VII. FREQUENTLY ASKED QUESTIONS
How does electronic tolling work?
Typically, drivers simply put small electronic tags, called transponders, on the windshield inside their cars. In conjunction with using the transponder, they open an account with a toll operator. Tolls are then collected as the tag is read at normal highway speeds by electronic scanners suspended from gantries above the highway. Motorists ensure adequate funding is available in their accounts by linking their accounts to their credit card accounts or through a quick call, trip to a kiosk or office, or visit to a website. Tags may emit a signal warning consumers when their account is running low, or they are informed through messages beamed to them as they go by a toll collection point.
How does dynamic pricing work?
With dynamic pricing, tolls are continually adjusted according to traffic conditions to maintain a free-flowing level of traffic. Under this system, prices increase when the tolled lane(s) get relatively full and decrease when the tolled lane(s) get less full. The current price is displayed on electronic signs prior to the beginning of the tolled section. This system is more complex and less predictable than using a fixed-price table, but its flexibility helps to consistently maintain the optimal traffic flow. Motorists are usually guaranteed that they will not be charged more than a pre-set maximum price under any circumstances.
How do out-of-town motorists who don't have a transponder pay?
This is handled in several ways. Of course, clear signage is used to show drivers which lane(s) or route to use to avoid the toll. This avoids most of these kinds of problems. Some systems also allow drivers to pay via credit card after-the-fact by calling a toll-free line. Some project sponsors simply let drivers use the tolled lane(s) at no charge the first few times. For instance, a letter may be sent to a non-paying driver identified based on matching of a photo of license plates with State vehicle registration databases. The letter would explain that if the driver wants to continue to use the facility, he or she should get a tag or risk a fine, but that initial usage is being allowed at no cost. The operator of an all-electronic toll facility in Toronto, Canada, simply bills such motorists for the cost of the toll plus a $1 administrative fee. Through these kinds of steps, the chances of tourists, occasional visitors, or inadvertent users being penalized are minimized.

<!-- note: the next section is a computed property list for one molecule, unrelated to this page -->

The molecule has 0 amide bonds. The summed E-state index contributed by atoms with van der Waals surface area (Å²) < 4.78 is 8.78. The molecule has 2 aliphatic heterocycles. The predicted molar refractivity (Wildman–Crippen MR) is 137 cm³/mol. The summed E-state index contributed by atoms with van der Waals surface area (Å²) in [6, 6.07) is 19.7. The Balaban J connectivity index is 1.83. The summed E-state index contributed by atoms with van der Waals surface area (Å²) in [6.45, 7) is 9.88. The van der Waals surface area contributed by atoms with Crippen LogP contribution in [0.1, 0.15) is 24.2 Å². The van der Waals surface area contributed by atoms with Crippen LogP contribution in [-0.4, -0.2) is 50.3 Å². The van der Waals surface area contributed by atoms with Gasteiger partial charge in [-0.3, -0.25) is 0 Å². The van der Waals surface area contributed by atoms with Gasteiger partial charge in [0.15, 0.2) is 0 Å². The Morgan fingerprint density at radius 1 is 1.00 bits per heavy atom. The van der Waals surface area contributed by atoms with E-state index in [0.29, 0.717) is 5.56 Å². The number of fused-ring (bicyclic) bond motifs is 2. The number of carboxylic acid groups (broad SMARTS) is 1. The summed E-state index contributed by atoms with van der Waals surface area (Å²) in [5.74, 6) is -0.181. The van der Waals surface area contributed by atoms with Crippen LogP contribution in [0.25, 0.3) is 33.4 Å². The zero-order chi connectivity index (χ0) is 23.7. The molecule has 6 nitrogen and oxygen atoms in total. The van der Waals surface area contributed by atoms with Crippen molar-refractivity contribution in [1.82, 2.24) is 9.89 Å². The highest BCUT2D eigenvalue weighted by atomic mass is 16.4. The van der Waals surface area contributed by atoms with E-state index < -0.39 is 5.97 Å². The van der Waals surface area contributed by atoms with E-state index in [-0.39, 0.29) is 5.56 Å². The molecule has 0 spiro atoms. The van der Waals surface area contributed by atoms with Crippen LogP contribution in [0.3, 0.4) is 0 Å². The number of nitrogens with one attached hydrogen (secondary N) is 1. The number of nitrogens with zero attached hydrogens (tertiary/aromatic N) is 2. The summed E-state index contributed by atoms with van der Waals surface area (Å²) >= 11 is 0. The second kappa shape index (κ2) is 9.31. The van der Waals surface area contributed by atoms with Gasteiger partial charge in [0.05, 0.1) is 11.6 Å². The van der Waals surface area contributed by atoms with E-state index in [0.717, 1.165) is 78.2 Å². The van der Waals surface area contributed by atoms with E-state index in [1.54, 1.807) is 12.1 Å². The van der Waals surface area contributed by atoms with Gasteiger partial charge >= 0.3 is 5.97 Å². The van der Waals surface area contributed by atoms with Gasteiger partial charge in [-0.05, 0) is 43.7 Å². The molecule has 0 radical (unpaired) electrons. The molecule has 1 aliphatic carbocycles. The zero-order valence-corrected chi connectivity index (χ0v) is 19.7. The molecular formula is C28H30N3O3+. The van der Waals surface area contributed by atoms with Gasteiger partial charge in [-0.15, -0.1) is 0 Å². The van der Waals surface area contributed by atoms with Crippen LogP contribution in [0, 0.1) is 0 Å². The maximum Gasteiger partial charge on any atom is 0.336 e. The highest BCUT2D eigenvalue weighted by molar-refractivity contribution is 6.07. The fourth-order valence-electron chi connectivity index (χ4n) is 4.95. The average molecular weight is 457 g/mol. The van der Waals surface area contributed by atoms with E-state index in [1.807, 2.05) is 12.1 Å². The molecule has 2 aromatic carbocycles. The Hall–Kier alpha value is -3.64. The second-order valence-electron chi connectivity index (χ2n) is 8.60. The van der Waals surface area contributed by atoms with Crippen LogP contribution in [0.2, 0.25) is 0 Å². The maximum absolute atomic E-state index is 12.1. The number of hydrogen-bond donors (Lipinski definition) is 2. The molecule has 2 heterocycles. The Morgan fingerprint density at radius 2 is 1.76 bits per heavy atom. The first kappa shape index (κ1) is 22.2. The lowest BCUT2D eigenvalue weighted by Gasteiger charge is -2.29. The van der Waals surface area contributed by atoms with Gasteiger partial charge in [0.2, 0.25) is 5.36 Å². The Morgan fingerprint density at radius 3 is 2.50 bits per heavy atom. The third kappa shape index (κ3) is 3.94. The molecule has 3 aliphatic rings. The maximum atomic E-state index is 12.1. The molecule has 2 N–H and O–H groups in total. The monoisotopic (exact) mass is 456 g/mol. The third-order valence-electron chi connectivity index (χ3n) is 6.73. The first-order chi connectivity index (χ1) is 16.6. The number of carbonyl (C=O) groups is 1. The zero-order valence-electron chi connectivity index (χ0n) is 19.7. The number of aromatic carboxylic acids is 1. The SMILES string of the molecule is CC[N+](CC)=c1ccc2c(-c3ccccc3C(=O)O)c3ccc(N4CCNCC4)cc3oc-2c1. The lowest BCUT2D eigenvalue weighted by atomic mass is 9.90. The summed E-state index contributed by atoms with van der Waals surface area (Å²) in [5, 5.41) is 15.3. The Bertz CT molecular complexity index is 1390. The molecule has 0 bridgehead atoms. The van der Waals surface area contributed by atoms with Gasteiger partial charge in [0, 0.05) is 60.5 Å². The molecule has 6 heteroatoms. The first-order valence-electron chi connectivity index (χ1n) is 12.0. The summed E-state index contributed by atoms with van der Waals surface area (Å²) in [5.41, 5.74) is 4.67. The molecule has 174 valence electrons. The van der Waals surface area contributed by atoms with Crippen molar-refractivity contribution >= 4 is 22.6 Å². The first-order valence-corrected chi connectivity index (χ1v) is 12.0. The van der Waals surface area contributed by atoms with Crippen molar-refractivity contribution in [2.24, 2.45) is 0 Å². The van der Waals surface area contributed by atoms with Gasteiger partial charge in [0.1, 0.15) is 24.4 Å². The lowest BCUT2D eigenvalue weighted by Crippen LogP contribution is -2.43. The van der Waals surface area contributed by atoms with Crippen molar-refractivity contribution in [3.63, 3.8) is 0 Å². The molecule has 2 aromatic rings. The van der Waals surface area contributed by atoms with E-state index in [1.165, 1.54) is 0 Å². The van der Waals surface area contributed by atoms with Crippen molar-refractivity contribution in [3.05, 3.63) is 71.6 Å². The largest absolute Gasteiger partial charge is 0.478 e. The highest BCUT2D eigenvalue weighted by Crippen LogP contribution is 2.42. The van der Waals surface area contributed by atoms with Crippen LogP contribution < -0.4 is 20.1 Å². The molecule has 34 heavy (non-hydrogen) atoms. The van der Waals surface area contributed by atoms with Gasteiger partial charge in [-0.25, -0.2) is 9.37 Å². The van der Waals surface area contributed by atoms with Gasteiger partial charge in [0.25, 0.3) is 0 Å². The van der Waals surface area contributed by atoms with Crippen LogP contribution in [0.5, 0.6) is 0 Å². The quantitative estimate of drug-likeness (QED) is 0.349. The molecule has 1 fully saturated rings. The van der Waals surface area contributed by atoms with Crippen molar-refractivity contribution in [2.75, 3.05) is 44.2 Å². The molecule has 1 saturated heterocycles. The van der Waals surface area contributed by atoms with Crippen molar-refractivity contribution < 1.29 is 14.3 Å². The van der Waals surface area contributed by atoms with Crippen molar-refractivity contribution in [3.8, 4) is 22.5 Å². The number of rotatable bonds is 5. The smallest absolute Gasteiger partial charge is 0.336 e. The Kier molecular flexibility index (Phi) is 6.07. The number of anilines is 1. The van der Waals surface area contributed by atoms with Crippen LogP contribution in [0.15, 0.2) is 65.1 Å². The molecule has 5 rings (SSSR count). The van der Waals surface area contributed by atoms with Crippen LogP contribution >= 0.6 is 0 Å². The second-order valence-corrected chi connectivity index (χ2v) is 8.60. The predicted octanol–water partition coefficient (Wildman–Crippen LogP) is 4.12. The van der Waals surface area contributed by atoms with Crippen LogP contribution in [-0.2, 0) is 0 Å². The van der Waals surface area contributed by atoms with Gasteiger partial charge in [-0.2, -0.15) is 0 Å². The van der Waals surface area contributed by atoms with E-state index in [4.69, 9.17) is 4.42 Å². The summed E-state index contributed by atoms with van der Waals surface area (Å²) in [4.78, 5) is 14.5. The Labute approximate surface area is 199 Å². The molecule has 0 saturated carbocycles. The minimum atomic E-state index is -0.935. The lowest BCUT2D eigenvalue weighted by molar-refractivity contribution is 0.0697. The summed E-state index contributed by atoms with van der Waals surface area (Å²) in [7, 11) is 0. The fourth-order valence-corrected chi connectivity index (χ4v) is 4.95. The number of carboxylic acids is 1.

Wouldn't electronic tolling invade a motorist's privacy?
All of the operating pricing projects in the United States and more than 250 other toll facilities across the country use electronic toll collection (ETC). Tolling agencies have devised a method to protect the public's privacy by linking the transponder and the driver's personal information with a generic, internal account number that does not reveal the driver's identity and that is not disclosed to other organizations. Also, a motorist can open an anonymous account if he or she so chooses.
How much is the charge?
Prices will vary from project to project due to supply and demand, as well as other regional factors. If all lanes on an existing toll-free facility are priced, charges will be much lower, because there will be more "supply" of premium free-flowing traffic lanes, thus lowering the market-based price that must be charged to fully utilize the available capacity. Some projects do use a preset schedule of tolls. This has the advantage of being predictable and simple. With dynamic pricing, the toll fee is adjusted in real-time until optimal traffic flow is achieved. For example, the express lane fees for an 8-mile section in San Diego typically range from $1 to $4.
Isn't pricing inequitable towards low-income motorists?